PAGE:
AERA executive director discusses benefits, offers advice
VALLEY — Executive director of the Alabama Education Retirees Association Jill Jackson told local chapter members that AERA members can expect a continuing fight over benefits on their hands with the Alabama legislature in the coming years and that the way to fight back is to have an active organization, to recruit as many new members as possible, and to exhibit strength in numbers when the legislature is in session.
Jackson said she’s a fighter by nature and it’s an honor for her to fight on behalf of education retirees.
“My career goal is to get a COLA (cost of living adjustment) for you,” she said. “People have told me it will never happen. I’m a fighter, and when I hear that it lights a fire under me.”
Jackson said that some education retirees can qualify for food stamps.
“I have a problem with that,” she said.
Jackson added that there are rumors that some legislators would like to get rid of Dr. David Bronner, the head of the Retirement Systems of Alabama, the pension fund for state employees.
Dr. Bronner has been with the RSA since 1973. At that time, the organization had $500 million in funds and was owed $1.5 billion by the state. By the end of 2017, RSA has amassed over $38 billion in investments, making RSA the 50th largest pension fund in the world.
“I love to advocate on your behalf,” Jackson said, “but we are up against a lot. We need to speak the same conversations over and over. Legislators have told me that if ten people contact them on one issue it gets their attention. It’s important for you to make phone calls, to leave messages and to send e-mails. I’m non-partisan and can’t tell you who to vote for, but I urge you to do your homework and to keep up with what’s going on. By all means, vote.”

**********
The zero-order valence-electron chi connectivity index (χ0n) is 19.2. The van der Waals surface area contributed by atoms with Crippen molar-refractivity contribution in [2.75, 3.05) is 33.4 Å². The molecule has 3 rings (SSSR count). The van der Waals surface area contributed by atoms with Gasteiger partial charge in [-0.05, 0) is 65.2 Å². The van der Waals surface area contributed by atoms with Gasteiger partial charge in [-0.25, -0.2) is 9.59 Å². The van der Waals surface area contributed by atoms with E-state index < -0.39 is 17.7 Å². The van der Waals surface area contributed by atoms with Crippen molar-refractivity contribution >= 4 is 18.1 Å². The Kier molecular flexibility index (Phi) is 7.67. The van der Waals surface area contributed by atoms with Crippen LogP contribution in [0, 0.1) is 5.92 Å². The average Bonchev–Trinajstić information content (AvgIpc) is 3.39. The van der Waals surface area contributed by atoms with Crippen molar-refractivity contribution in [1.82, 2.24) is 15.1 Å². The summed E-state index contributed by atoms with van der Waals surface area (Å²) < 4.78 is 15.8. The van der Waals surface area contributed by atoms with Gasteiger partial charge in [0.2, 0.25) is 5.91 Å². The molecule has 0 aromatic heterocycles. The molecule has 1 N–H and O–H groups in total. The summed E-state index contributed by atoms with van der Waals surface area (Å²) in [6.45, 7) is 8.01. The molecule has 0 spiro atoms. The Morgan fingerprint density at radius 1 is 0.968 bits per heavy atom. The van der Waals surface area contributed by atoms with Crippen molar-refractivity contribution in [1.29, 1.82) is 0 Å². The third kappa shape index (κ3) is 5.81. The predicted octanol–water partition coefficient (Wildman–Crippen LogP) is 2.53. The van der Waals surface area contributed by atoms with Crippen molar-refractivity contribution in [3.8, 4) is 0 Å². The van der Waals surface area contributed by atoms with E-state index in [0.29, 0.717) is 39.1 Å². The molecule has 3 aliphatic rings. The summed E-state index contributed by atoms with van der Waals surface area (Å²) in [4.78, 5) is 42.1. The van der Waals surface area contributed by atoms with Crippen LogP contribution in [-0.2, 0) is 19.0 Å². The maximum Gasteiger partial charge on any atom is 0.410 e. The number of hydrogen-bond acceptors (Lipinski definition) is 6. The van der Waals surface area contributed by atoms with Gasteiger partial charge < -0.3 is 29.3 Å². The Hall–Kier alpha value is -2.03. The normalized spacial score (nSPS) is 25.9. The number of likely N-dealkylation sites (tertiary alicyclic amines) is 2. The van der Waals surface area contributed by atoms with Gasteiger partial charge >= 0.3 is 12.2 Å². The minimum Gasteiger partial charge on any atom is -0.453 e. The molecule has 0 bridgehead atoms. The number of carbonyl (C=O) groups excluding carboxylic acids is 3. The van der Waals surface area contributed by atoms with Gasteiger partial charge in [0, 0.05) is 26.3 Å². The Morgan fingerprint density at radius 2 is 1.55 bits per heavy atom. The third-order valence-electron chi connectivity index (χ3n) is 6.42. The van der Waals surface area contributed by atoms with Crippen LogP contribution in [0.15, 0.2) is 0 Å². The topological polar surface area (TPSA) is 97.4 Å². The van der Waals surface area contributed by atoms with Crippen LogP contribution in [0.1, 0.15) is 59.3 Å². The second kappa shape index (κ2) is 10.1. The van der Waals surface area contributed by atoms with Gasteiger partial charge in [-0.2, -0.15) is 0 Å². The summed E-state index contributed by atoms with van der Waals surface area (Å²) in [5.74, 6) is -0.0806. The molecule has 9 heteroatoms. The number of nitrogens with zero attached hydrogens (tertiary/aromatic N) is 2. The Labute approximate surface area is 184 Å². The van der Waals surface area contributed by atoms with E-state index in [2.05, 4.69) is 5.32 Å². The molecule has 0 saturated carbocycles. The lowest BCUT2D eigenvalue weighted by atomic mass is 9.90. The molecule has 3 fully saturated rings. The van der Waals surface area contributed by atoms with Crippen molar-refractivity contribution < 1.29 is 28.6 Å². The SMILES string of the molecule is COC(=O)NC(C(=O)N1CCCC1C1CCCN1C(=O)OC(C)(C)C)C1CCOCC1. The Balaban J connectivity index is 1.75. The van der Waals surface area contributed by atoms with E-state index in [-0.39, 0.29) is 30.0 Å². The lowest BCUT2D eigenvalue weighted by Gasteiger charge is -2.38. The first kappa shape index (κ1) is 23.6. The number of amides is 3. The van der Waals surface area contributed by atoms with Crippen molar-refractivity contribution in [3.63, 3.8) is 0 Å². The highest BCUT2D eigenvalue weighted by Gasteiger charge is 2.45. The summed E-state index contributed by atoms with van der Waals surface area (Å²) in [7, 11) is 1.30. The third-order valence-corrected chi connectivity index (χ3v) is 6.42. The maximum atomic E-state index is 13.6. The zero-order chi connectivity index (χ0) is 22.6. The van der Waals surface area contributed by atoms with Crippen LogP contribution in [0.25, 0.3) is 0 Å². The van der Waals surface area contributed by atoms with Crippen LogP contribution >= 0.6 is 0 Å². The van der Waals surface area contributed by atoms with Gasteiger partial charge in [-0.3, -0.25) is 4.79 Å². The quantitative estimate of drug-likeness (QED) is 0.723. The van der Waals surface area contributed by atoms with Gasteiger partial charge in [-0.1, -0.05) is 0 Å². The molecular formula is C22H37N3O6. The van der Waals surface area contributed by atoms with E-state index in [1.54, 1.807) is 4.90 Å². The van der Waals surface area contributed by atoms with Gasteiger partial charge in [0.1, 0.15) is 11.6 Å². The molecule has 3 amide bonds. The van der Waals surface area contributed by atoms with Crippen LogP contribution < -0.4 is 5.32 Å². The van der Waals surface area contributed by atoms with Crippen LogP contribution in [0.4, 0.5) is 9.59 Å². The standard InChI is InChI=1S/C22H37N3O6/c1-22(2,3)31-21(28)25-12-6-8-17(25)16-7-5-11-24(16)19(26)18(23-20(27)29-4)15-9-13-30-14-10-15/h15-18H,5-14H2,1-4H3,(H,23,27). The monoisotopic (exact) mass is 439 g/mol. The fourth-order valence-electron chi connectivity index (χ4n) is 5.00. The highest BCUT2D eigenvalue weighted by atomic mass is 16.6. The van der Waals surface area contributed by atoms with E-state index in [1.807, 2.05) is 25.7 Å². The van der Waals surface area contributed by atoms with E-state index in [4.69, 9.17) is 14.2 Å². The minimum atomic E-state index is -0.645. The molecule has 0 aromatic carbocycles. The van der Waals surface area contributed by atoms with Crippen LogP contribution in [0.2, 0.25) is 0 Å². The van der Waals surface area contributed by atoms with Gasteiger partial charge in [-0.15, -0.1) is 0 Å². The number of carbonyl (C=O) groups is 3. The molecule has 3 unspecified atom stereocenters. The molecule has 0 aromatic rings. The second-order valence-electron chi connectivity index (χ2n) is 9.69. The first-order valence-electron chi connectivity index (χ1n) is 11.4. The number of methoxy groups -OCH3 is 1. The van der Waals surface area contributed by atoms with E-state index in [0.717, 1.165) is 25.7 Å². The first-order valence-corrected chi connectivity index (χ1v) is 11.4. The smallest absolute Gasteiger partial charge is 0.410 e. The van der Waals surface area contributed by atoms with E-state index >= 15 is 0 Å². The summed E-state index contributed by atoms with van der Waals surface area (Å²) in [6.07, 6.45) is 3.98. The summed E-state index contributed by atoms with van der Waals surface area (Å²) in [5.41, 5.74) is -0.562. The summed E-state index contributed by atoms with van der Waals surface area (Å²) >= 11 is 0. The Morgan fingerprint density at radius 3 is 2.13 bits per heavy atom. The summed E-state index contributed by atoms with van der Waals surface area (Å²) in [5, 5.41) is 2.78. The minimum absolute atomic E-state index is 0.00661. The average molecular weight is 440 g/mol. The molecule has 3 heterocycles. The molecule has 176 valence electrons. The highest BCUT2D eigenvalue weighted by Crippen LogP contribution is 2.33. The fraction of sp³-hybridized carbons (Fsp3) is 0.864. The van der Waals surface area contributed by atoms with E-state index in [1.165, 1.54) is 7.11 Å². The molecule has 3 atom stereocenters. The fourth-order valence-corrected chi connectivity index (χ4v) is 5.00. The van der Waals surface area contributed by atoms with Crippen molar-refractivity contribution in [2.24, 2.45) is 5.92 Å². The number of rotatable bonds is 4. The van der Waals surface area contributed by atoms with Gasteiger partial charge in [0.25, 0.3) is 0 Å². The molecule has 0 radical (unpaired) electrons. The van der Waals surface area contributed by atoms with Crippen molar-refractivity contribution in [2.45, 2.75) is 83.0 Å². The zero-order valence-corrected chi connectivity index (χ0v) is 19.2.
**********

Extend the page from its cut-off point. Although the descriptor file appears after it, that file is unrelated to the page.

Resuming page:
Jackson said there’s a lack of respect for public education advocates in the state house.
“They want to take money from the Education Trust Fund, and some of it is for crazy stuff,” she said.
She cited a new car museum in north Alabama that got funded this way. There’s been some speculation that kickbacks are involved in such shenanigans. A legislator’s vote on that could be rewarded with a campaign contribution.
Jackson said that research shows that there aren’t many homeless students in Alabama but there are a good many displaced students.
“You probably have some of these in your community,” she said. “It’s when the mother of school-age children doesn’t have a safe place to stay and she and her children are living with someone.”
Jackson said it’s not
that unusual for some families to live in their cars. She added that children in such situations do okay when it comes to school supplies, but it’s a different matter when it comes to personal products such as clean clothes, toothpaste, toothbrushes, etc.
“Our health insurance premiums won’t be going up next year,” Jackson said. “And that’s good news, but we have United Healthcare for just one more year. You have one more year for SilverSneakers. This is a great program for you to participate in if you aren’t already.”
Jackson said that seniors will be getting new Medicare cards this year. One change is that your Social Security number won’t be on it.
“It’s critical for us to use our voice,” Jackson said. “I am here to fight for you and to advocate for you. I urge you to be a member of AERA. Joining your local chapter (CCERA) doesn’t make you a member. You have to join separately. The more members we have, the more influence we can have.”